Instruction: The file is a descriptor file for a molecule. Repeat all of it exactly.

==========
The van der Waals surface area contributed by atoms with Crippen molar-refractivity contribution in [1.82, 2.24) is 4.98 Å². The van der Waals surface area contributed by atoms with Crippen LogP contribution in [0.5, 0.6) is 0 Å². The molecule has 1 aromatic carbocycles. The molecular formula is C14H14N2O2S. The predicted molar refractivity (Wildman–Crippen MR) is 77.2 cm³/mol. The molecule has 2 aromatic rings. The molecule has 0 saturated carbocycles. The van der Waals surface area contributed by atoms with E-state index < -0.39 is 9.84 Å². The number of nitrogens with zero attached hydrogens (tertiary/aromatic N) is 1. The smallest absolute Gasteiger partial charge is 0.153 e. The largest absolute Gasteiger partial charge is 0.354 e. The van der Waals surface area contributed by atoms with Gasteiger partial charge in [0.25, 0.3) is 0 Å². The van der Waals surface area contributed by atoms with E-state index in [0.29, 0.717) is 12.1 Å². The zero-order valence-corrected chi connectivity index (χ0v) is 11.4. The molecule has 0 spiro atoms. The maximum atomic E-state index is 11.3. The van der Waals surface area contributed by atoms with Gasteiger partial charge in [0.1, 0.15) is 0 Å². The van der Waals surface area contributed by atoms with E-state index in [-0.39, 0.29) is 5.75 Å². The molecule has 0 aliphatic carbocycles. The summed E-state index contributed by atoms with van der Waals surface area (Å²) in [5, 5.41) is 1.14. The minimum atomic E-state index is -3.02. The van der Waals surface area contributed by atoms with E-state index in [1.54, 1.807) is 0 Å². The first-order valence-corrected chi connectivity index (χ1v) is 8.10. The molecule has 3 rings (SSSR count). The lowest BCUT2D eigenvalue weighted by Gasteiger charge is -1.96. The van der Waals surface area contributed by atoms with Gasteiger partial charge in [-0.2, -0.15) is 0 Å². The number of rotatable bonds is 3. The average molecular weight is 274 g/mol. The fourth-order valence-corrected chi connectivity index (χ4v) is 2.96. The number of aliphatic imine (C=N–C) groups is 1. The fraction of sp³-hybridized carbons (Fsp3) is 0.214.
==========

The van der Waals surface area contributed by atoms with Crippen molar-refractivity contribution in [1.82, 2.24) is 4.98 Å². The van der Waals surface area contributed by atoms with Crippen LogP contribution in [0.5, 0.6) is 0 Å². The molecule has 1 aromatic carbocycles. The molecular formula is C14H14N2O2S. The predicted molar refractivity (Wildman–Crippen MR) is 77.2 cm³/mol. The molecule has 2 aromatic rings. The molecule has 0 saturated carbocycles. The van der Waals surface area contributed by atoms with E-state index < -0.39 is 9.84 Å². The number of nitrogens with zero attached hydrogens (tertiary/aromatic N) is 1. The smallest absolute Gasteiger partial charge is 0.153 e. The largest absolute Gasteiger partial charge is 0.354 e. The van der Waals surface area contributed by atoms with Gasteiger partial charge in [0.25, 0.3) is 0 Å². The van der Waals surface area contributed by atoms with E-state index in [0.29, 0.717) is 12.1 Å². The zero-order valence-corrected chi connectivity index (χ0v) is 11.4. The molecule has 0 spiro atoms. The maximum atomic E-state index is 11.3. The van der Waals surface area contributed by atoms with Gasteiger partial charge in [0.1, 0.15) is 0 Å². The van der Waals surface area contributed by atoms with E-state index in [-0.39, 0.29) is 5.75 Å². The molecule has 0 aliphatic carbocycles. The summed E-state index contributed by atoms with van der Waals surface area (Å²) in [5, 5.41) is 1.14. The minimum atomic E-state index is -3.02. The van der Waals surface area contributed by atoms with E-state index in [1.54, 1.807) is 0 Å². The first-order valence-corrected chi connectivity index (χ1v) is 8.10. The molecule has 3 rings (SSSR count). The lowest BCUT2D eigenvalue weighted by Gasteiger charge is -1.96. The van der Waals surface area contributed by atoms with Gasteiger partial charge in [-0.2, -0.15) is 0 Å². The number of rotatable bonds is 3. The average molecular weight is 274 g/mol. The fourth-order valence-corrected chi connectivity index (χ4v) is 2.96. The number of aliphatic imine (C=N–C) groups is 1. The fraction of sp³-hybridized carbons (Fsp3) is 0.214.